Israel’s leader falls unconscious. Iran acquires nukes. History is now up to 35 Israelis. Ethnically diverse. Ideologically divided. On a nuclear-armed submarine.
Iran threatens to destroy Israel and now has the nuclear means to do so. Israel’s “second-strike” answer to this existential threat is the Dolphin, a submarine with nuclear-tipped missiles. But its crewmembers are a microcosm of the complex Israeli society they defend, making for a suspense-filled ride to Armageddon.
There are two descendants of Holocaust survivors; two native Arabic speakers (one Christian, one Druze); the son of Persian Jews who escaped the Iranian revolution of 1979; an Ethiopian who crossed Sudan by foot as a child to reach Israel; religious Jews who serve on a mostly secular crew; the atheist son of a Soviet Refusenik; an officer who holds right-wing views and another who – against navy regulations – stealthily attends leftist rallies; and the son of Vietnamese refugees saved by Israel in 1977 who is secretly gay.
There is also the rivalry between the captain and his deputy, and a childhood tragedy that haunts a sailor whose psychological wounds could explode unexpectedly.
The pressures of submarine life, threats at sea, and an unthinkable dilemma make conflict among the crewmembers inevitable. Sometimes the boiling point is reached only in a submariner’s dream, but at other times, the situation is terrifyingly real.
The divided men must struggle with the weightiest moral questions as they debate the toughest decision of their lives.
And decide they must. Because they are the last Israelis.
Noah, how did you come up with the title for your book? Does it have any special meaning?
The premise of the story explores the unthinkable scenario in which Israel’s last survivors are aboard a submarine. Being “the last” of anything is grave and overwhelming – as are the decisions that the last Israelis must make. The title captures the essence of what is at stake with Iranian nukes.
Who was your favorite character and why?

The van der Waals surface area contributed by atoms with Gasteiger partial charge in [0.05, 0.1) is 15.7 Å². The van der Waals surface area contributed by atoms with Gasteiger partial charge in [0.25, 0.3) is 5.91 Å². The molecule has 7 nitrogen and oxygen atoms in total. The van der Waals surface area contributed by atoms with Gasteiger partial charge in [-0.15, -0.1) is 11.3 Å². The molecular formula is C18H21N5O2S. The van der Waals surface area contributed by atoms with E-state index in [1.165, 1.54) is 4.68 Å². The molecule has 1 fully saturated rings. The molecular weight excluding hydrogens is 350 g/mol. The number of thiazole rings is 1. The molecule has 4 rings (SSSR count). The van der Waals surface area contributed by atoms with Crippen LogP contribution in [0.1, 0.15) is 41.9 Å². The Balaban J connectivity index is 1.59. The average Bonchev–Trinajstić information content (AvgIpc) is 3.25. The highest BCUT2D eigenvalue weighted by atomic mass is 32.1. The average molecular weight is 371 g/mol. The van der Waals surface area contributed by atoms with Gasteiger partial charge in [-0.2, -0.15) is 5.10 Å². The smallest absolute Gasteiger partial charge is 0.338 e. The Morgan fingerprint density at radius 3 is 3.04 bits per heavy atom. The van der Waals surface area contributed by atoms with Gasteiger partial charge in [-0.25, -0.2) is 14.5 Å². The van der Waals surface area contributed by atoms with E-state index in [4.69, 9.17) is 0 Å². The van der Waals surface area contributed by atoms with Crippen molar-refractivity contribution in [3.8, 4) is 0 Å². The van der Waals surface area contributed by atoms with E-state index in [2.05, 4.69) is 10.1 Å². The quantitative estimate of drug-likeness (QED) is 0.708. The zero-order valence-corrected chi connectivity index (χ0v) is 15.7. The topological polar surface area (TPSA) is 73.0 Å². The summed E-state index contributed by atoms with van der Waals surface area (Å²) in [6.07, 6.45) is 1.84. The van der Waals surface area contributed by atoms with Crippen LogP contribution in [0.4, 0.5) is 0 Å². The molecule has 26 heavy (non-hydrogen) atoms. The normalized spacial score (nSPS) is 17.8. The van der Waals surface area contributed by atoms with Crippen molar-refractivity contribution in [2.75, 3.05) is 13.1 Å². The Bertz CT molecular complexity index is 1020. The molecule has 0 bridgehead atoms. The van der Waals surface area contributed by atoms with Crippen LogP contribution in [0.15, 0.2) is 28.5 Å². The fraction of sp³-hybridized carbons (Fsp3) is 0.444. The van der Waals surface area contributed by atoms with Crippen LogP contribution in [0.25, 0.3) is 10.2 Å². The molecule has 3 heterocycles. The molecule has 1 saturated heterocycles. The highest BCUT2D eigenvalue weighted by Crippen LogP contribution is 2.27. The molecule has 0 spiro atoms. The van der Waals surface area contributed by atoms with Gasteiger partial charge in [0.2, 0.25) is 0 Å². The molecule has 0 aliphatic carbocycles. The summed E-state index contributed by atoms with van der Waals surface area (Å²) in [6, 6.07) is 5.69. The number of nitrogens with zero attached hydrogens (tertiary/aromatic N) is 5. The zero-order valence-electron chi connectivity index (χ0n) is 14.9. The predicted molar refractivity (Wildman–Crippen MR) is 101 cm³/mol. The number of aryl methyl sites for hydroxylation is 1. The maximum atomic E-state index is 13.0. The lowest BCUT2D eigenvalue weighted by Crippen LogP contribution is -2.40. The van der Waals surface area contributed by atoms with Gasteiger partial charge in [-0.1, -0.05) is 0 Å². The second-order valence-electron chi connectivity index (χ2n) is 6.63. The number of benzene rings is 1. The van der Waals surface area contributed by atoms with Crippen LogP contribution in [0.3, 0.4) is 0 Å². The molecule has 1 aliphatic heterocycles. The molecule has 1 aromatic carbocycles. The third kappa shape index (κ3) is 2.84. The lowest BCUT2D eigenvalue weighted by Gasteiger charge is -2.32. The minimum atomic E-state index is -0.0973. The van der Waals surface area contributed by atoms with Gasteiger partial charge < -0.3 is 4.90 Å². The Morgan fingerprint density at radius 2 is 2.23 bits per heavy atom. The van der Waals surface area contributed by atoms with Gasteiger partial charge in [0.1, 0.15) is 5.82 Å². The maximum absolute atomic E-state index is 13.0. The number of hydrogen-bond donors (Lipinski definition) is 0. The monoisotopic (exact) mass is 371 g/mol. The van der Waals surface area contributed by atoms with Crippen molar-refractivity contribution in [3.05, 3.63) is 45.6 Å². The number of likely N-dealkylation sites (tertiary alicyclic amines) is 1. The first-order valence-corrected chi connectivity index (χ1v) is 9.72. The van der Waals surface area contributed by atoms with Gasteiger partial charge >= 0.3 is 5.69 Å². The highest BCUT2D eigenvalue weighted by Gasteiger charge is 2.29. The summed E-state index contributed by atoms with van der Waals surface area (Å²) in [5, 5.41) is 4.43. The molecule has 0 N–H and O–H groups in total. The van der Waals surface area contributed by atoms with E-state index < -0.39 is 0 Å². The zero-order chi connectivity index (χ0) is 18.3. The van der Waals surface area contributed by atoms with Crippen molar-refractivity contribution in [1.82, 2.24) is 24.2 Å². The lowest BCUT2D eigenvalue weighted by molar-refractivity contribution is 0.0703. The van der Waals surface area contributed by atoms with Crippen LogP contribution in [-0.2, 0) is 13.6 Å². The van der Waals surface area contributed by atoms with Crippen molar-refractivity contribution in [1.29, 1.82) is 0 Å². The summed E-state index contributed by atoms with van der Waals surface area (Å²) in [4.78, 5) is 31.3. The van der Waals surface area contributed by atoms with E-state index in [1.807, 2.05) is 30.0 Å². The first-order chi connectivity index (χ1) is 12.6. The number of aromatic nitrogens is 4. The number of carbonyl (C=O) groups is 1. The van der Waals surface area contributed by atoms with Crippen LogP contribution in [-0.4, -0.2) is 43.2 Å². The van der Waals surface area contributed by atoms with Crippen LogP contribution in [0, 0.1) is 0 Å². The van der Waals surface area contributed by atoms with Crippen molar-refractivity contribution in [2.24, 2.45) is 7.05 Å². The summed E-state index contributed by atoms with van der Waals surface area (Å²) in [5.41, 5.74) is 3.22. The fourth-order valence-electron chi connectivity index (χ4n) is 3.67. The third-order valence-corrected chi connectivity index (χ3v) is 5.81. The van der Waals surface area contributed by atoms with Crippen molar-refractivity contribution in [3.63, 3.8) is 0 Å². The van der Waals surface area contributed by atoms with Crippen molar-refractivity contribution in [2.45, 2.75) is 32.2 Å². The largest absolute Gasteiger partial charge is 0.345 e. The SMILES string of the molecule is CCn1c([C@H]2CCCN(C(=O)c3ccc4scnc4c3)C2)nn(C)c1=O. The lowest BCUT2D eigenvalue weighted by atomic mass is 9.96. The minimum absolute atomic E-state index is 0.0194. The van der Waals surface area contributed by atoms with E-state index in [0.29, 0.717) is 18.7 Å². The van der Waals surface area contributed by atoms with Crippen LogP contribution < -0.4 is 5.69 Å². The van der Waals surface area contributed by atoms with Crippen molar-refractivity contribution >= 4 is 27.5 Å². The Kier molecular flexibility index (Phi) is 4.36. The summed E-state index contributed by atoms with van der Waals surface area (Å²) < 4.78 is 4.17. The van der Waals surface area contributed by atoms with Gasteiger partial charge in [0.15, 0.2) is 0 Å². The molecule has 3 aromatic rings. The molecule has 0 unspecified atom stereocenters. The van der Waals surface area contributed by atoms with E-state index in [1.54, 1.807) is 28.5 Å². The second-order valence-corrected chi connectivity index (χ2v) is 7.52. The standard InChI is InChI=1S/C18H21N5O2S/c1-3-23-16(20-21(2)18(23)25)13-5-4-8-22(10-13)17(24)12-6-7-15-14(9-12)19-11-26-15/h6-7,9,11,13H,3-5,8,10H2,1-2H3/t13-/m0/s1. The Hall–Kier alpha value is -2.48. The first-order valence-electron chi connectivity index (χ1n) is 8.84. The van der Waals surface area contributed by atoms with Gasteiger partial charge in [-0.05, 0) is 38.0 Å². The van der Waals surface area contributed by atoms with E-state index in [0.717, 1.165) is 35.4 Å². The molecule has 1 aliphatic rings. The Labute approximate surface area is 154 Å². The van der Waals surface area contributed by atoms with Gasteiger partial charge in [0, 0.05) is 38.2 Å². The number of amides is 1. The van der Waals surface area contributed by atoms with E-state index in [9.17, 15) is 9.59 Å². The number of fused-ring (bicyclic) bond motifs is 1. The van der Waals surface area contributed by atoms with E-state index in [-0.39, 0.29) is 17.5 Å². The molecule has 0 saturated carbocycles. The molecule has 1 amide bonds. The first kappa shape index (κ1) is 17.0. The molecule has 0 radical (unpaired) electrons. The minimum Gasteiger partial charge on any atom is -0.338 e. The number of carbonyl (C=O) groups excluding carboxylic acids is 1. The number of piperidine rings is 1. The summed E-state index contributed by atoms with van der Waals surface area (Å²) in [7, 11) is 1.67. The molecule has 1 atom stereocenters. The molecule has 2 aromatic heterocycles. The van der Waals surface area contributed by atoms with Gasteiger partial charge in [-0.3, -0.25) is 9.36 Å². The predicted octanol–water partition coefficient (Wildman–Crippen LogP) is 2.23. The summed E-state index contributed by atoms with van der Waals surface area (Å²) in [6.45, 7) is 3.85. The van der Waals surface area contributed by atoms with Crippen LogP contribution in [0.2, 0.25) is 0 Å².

The captain, because he wields tremendous responsibility with great compassion. He clearly loves his family but also his country, and manages dozens of personalities/egos while trying to be as fair as possible in the hardest of circumstances. But I also like his deputy (and chief antagonist), an extremely principled man.
Does your book have any underlying theme, message, or moral?
Evil exists today as it did during the Third Reich, but potentially with even more destructive power. So the lesson from that dark period of history applies just as much today: if evil is not confronted and stopped, it will grow and keeping consuming the civilized world until defeated.
What would/could a reader or reviewer say about this book that shows they “get” you as an author?
Beck has taken an urgent geopolitical issue and dramatically brought it to life by exploring it from the perspective of 35 men on a nuclear-armed submarine. Through their differing worldviews and passionate philosophical debates, we investigate the deepest questions of military ethics and retribution. It’s a riveting and illuminating ride.
Give us an excerpted quote from your favorite review of this book:
“…some of the fastest paced…gripping literature I have ever read…I would hold it up against the writing of even the most established writers of political/military thrillers.”
Where can people learn more about your writing?